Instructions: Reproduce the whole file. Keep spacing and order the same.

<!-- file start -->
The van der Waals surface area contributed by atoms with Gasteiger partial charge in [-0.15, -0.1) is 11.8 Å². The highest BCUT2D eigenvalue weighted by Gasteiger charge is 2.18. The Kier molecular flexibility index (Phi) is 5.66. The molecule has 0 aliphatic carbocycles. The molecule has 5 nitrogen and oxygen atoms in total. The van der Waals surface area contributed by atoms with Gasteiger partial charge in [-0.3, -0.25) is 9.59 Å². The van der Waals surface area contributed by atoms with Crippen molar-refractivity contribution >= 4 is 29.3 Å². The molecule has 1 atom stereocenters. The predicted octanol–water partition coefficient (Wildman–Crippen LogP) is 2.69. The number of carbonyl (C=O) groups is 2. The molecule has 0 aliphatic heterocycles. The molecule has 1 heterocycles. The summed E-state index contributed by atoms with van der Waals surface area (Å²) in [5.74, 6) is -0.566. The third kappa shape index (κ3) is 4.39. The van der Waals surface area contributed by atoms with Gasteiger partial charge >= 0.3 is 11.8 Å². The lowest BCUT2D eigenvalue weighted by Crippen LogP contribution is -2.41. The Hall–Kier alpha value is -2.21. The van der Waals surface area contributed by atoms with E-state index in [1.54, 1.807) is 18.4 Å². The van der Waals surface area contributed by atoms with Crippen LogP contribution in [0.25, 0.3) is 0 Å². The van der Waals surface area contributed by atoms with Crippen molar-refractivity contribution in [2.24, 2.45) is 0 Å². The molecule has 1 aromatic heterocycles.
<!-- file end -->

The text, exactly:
The van der Waals surface area contributed by atoms with Gasteiger partial charge in [-0.15, -0.1) is 11.8 Å². The highest BCUT2D eigenvalue weighted by Gasteiger charge is 2.18. The Kier molecular flexibility index (Phi) is 5.66. The molecule has 0 aliphatic carbocycles. The molecule has 5 nitrogen and oxygen atoms in total. The van der Waals surface area contributed by atoms with Gasteiger partial charge in [-0.3, -0.25) is 9.59 Å². The van der Waals surface area contributed by atoms with Crippen molar-refractivity contribution >= 4 is 29.3 Å². The molecule has 1 atom stereocenters. The predicted octanol–water partition coefficient (Wildman–Crippen LogP) is 2.69. The number of carbonyl (C=O) groups is 2. The molecule has 0 aliphatic heterocycles. The molecule has 1 heterocycles. The summed E-state index contributed by atoms with van der Waals surface area (Å²) in [5.74, 6) is -0.566. The third kappa shape index (κ3) is 4.39. The van der Waals surface area contributed by atoms with Gasteiger partial charge >= 0.3 is 11.8 Å². The lowest BCUT2D eigenvalue weighted by Crippen LogP contribution is -2.41. The Hall–Kier alpha value is -2.21. The van der Waals surface area contributed by atoms with E-state index in [1.54, 1.807) is 18.4 Å². The van der Waals surface area contributed by atoms with Crippen LogP contribution in [0.25, 0.3) is 0 Å². The van der Waals surface area contributed by atoms with Crippen molar-refractivity contribution in [2.24, 2.45) is 0 Å². The molecule has 1 aromatic heterocycles.